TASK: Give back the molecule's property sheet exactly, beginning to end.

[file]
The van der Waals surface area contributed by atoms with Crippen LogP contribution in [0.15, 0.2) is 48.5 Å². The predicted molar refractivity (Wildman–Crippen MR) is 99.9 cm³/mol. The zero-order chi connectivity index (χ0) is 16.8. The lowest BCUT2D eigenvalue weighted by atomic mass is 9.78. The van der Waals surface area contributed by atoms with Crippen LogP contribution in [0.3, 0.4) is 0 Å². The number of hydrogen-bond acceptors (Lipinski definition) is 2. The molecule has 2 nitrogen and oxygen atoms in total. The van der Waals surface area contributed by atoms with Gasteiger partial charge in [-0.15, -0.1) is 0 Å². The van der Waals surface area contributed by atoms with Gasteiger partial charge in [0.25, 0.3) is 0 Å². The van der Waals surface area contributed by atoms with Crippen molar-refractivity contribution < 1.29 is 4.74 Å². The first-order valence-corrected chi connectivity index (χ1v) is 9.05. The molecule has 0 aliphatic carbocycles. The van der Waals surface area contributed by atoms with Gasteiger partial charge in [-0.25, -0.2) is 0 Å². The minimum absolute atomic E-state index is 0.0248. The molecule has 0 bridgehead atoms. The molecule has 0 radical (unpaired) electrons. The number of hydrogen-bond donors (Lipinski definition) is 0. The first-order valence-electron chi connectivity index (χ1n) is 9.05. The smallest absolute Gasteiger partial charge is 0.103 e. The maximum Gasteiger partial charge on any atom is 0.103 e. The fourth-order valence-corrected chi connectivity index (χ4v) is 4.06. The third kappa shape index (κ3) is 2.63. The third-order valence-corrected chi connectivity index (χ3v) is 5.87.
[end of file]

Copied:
The van der Waals surface area contributed by atoms with Crippen LogP contribution in [0.15, 0.2) is 48.5 Å². The predicted molar refractivity (Wildman–Crippen MR) is 99.9 cm³/mol. The zero-order chi connectivity index (χ0) is 16.8. The lowest BCUT2D eigenvalue weighted by atomic mass is 9.78. The van der Waals surface area contributed by atoms with Crippen LogP contribution in [0.3, 0.4) is 0 Å². The number of hydrogen-bond acceptors (Lipinski definition) is 2. The molecule has 2 nitrogen and oxygen atoms in total. The van der Waals surface area contributed by atoms with Gasteiger partial charge in [-0.15, -0.1) is 0 Å². The van der Waals surface area contributed by atoms with Gasteiger partial charge in [0.25, 0.3) is 0 Å². The van der Waals surface area contributed by atoms with Crippen molar-refractivity contribution < 1.29 is 4.74 Å². The first-order valence-corrected chi connectivity index (χ1v) is 9.05. The molecule has 0 aliphatic carbocycles. The van der Waals surface area contributed by atoms with Gasteiger partial charge in [-0.25, -0.2) is 0 Å². The minimum absolute atomic E-state index is 0.0248. The molecule has 0 bridgehead atoms. The molecule has 0 radical (unpaired) electrons. The number of hydrogen-bond donors (Lipinski definition) is 0. The first-order valence-electron chi connectivity index (χ1n) is 9.05. The smallest absolute Gasteiger partial charge is 0.103 e. The maximum Gasteiger partial charge on any atom is 0.103 e. The fourth-order valence-corrected chi connectivity index (χ4v) is 4.06. The third kappa shape index (κ3) is 2.63. The third-order valence-corrected chi connectivity index (χ3v) is 5.87.